Last year, Apple shook up the world of digital marketing by restricting access to user data in its iOS operating system. Google is now following suit, with plans to implement privacy-sensitive advertising tools while phasing out third-party cookies. These plans are complex and affect business in various ways, but to marketers, it means one key thing — less access to relevant data.
For years, marketers have strategically used cookies to track website visitors, collect data to create targeted ads, and improve the customer experience. So, what's next? What will the impact be on marketers when phasing out third-party cookies? And more importantly, what steps can you take to ensure ongoing success? This guide tells all.
In January 2021, Google announced its plans to phase out third-party cookies, leaving those in marketing wondering how they would effectively reach consumers via personalized ads. Chrome currently has around 65.8% share of the market. So, this change will affect millions of businesses and users alike.
These plans were initially supposed to take effect in late 2022. However, it has since delayed its plans to the second half of 2024. This delay will help ensure developers, advertisers, and publishers have enough time to test and adopt alternative options.
The reasons for this phase-out are based on the gray areas surrounding user privacy, initiating panic among digital marketers. Marketers fear they will no longer be able to track the right data — but this isn't the case. The death of third-party cookies doesn't strip marketers of options. Instead, this phase-out means strategies must focus more on customer-provided data.
Phasing out third-party cookies means marketers must shift their data collection approach. Use these three tips to compile data while improving consumer relations.
The time to start gathering data is before a user becomes a customer. This shift will force marketers to think more about the importance of relationship-building, as is the case within the user engagement phase. The goal is to nurture these relationships instead of overloading the user with too many touchpoints or emails.
How to do this: Gather more first-party data from surveys, newsletters, email sign-ups forms, preference centers, community polls, and direct mail. You can also invest more in market research and test your findings regularly with A/B testing.
Although there is no single black-and-white solution, the key is to develop an omnichannel approach. Implementing an omnichannel strategy means if you lose someone in one channel, you can use another channel to reach them. For example, if a customer unsubscribes from your email list, you can leverage the power of direct mail marketing.
How to do this: Prioritize channels that make the most sense for your brand, selecting those that yield the most customer value. Start with the basics, such as your website and social media channels, adding new channels to achieve higher conversion rates over time. For example, direct mail has a 40% average conversion rate and a 130% higher response rate than email.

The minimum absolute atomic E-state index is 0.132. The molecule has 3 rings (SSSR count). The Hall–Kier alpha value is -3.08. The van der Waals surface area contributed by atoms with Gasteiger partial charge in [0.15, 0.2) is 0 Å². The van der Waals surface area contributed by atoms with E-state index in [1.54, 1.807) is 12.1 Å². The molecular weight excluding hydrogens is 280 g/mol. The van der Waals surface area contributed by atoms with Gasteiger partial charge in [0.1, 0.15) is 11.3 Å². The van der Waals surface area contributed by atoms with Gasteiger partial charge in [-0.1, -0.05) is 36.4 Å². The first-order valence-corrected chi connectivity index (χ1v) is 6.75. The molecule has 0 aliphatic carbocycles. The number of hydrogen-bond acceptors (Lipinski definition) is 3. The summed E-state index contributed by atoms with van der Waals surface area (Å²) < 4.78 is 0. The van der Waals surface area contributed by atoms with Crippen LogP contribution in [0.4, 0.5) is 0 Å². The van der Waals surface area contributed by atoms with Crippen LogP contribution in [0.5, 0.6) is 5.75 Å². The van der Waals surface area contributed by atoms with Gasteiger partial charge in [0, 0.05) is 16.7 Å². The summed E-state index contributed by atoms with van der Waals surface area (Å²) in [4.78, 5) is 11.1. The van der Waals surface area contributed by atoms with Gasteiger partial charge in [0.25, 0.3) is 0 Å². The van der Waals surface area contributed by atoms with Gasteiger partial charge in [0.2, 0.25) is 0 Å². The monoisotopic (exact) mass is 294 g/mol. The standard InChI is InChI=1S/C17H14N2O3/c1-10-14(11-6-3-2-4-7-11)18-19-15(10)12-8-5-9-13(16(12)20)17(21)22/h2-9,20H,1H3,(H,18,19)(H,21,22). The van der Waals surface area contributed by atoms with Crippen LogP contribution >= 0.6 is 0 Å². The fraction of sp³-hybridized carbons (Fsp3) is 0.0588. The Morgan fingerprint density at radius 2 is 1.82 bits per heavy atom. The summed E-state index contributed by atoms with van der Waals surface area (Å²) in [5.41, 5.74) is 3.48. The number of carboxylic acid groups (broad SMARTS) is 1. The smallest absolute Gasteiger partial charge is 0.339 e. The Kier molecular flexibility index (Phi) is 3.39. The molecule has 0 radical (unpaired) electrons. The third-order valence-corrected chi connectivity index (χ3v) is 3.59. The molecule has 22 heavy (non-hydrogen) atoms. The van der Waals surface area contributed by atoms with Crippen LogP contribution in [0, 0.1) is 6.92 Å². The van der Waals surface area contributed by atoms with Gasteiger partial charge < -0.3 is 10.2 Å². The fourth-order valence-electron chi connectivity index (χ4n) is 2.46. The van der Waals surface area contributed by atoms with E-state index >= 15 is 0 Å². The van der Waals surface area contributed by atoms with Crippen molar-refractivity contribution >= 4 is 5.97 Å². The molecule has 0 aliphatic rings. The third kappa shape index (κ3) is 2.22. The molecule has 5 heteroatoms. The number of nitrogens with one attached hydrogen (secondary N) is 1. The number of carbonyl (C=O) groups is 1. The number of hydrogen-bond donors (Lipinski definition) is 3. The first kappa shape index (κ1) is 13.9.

As your strategy evolves, the possibility of allowing users to select preferences on how they want you to communicate with them could unfold, resulting in a supercharged ROI. This approach will also ensure all your mediums work in unison so that your brand messaging remains consistent across the board.
How to do this: Focus on audience preferences based on social media activity, opt-ins, sign-up forms, preference centers, etc. Use this data to customize your outreach.
It's a fine line between reaching consumers too frequently and using the same content across all mediums. The less personal and authentic you are, the less likely consumers will trust you, which is why the "death of third-party cookies" isn't the end-all. Instead of viewing this shift as detrimental, see it as an opportunity. You will now need to reach consumers in new ways to drive more meaningful and valuable interactions.
Learn more: Creating a Customer-Focused Loyalty Strategy Based On Data
While eliminating third-party cookies will surely shake things up, the fundamental use of marketing data hasn't changed. You must still reach out to customers with relevant offers via their preferred channels. As marketers shift toward first-party data and compiled data, specific channels will shine — like direct mail. Marketers can onboard direct mail data for digital activation and vice versa.
For example, you can use direct mail marketing to learn more about your audience through your next campaign. If you mail out a coupon code, you can gather data based on those who use it to make a purchase. You can then use similar tactics in the future.
Regardless of the type of direct mail marketing campaign you create, you can experiment with various tracking methods. From personalized URLs to QR codes, you can collect invaluable data. You can then use digital and automation tools to analyze the best campaigns. The lessons you learn will improve your direct mail efforts while inspiring and optimizing digital strategies. Allow each independent channel to collaborate and influence one another so that none of your marketing data is siloed.
Read more: How to Use Your Marketing Data to Influence Your Next Direct Mail Campaign
Lob is a customer data platform that launches personalized direct mail at scale. It is the only automation platform for direct mail, offering a complete solution for all your needs. Want to learn more? Schedule a demo today!